Flooding involves exposing a patient to vast amounts of the feared stimulus. It is expected that the patient would initially be very anxious, but it is hoped that the anxiety will decrease over repeated exposures. Flooding begins at the ‘end’ and assumes the child will eventually ‘get the skills’ to be successful.
Flooding uses the assumption that a person cannot maintain a high level of anxiety for extended periods of time. However, if the child does not have the skill to complete the task, then ‘anxiety’ is not the only problem and flooding is not the answer.
Systematic desensitization allows the therapist to continue evaluating the child with every exposure and assumes the therapist and child will work together to build the skills within the child to become successful.
Consider this analogy: If you wanted to teach a child to swim, flooding would encourage you to throw the child into the water and assume they will figure out how to get to land. Systematic desensitization would encourage you to bring the child to the water, encourage them to put their toes in the water, then their feet, legs, bottoms, body, arms, shoulders, and finally their face, before moving them off the edge and into the open water.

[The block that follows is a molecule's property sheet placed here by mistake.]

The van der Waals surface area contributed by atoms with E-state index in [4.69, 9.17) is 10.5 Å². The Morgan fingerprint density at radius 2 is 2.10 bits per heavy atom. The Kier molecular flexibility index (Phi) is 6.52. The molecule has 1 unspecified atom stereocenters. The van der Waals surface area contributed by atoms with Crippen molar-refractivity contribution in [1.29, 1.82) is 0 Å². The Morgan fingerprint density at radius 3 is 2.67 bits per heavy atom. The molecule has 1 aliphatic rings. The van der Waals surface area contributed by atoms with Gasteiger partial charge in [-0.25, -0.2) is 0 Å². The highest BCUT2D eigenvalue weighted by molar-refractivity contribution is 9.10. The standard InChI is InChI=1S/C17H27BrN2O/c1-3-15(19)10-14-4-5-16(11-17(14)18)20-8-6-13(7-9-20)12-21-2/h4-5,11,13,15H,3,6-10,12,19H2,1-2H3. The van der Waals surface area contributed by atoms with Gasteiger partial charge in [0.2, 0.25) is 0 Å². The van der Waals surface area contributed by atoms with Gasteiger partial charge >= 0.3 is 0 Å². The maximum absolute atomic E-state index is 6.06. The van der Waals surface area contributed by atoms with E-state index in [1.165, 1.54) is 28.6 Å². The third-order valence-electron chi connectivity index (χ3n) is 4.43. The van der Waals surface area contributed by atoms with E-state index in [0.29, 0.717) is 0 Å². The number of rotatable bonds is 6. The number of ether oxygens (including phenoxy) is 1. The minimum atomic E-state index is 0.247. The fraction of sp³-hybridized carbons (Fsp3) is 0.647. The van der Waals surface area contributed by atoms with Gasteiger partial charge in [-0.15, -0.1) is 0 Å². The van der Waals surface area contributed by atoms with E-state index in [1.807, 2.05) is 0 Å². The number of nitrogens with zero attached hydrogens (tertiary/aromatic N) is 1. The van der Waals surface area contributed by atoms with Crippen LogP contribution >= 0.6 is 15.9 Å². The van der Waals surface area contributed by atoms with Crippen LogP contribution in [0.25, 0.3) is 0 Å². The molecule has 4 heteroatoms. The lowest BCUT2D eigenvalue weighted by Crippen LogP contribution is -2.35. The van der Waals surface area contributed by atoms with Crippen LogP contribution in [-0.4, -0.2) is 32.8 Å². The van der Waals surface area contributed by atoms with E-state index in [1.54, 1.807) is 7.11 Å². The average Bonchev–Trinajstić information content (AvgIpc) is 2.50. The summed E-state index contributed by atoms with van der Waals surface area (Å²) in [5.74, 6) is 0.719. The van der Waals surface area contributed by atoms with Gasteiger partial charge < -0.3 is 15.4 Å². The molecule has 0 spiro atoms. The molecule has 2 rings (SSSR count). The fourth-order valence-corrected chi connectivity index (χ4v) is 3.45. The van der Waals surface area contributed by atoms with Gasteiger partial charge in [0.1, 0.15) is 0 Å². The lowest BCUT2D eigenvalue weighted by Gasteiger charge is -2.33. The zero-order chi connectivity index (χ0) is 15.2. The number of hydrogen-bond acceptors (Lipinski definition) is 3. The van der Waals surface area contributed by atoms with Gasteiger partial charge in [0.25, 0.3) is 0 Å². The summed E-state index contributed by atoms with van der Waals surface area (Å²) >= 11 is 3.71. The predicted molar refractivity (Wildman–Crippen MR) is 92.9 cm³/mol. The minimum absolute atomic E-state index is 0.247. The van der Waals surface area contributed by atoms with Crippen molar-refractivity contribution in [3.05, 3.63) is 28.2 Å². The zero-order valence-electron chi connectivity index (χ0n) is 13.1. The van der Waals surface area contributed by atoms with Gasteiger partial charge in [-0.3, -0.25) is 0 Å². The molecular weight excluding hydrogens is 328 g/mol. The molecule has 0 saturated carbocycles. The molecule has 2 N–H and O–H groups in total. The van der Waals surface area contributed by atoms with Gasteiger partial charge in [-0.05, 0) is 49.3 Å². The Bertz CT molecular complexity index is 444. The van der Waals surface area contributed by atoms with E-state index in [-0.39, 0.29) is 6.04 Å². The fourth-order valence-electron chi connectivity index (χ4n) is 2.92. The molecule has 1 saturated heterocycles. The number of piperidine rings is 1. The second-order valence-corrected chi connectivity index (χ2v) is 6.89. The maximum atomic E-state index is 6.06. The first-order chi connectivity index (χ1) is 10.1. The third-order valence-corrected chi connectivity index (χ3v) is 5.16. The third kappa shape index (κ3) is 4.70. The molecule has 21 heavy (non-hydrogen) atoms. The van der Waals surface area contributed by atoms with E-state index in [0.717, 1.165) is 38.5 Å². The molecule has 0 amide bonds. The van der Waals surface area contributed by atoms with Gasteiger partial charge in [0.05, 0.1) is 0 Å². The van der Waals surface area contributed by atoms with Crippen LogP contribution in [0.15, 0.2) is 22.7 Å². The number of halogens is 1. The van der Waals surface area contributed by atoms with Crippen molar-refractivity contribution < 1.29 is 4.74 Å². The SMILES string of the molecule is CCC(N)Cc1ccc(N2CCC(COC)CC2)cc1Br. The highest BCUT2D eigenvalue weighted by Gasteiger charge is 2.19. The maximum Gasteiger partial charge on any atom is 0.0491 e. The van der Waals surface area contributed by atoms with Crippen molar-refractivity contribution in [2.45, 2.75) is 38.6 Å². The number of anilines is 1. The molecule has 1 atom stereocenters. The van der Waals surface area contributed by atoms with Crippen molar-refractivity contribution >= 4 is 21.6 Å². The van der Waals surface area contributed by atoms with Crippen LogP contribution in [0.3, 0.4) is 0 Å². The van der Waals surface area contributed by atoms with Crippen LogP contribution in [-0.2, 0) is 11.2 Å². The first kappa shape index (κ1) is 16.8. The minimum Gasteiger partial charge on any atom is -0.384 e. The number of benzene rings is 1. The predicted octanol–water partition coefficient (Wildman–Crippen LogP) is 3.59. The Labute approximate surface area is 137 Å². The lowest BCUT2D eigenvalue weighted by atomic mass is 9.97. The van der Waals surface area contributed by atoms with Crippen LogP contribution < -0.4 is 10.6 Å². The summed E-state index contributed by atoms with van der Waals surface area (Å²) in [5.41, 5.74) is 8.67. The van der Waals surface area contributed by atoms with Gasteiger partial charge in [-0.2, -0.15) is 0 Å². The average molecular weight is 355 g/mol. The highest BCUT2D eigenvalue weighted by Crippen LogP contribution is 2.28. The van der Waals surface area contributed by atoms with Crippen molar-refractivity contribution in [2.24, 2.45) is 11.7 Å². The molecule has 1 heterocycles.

Related to feeding and mealtimes, it is important to remember that distress evokes an adrenaline response, and this adrenaline response will generally suppress hunger to some degree. Therefore, it is best to avoid distress during mealtimes.
Reinforcement is any response to a behavior that causes an increase in the probability of that behavior occurring in the future.
Punishment is any consequence following a behavior that causes a decrease in the probability of that behavior occurring in the future.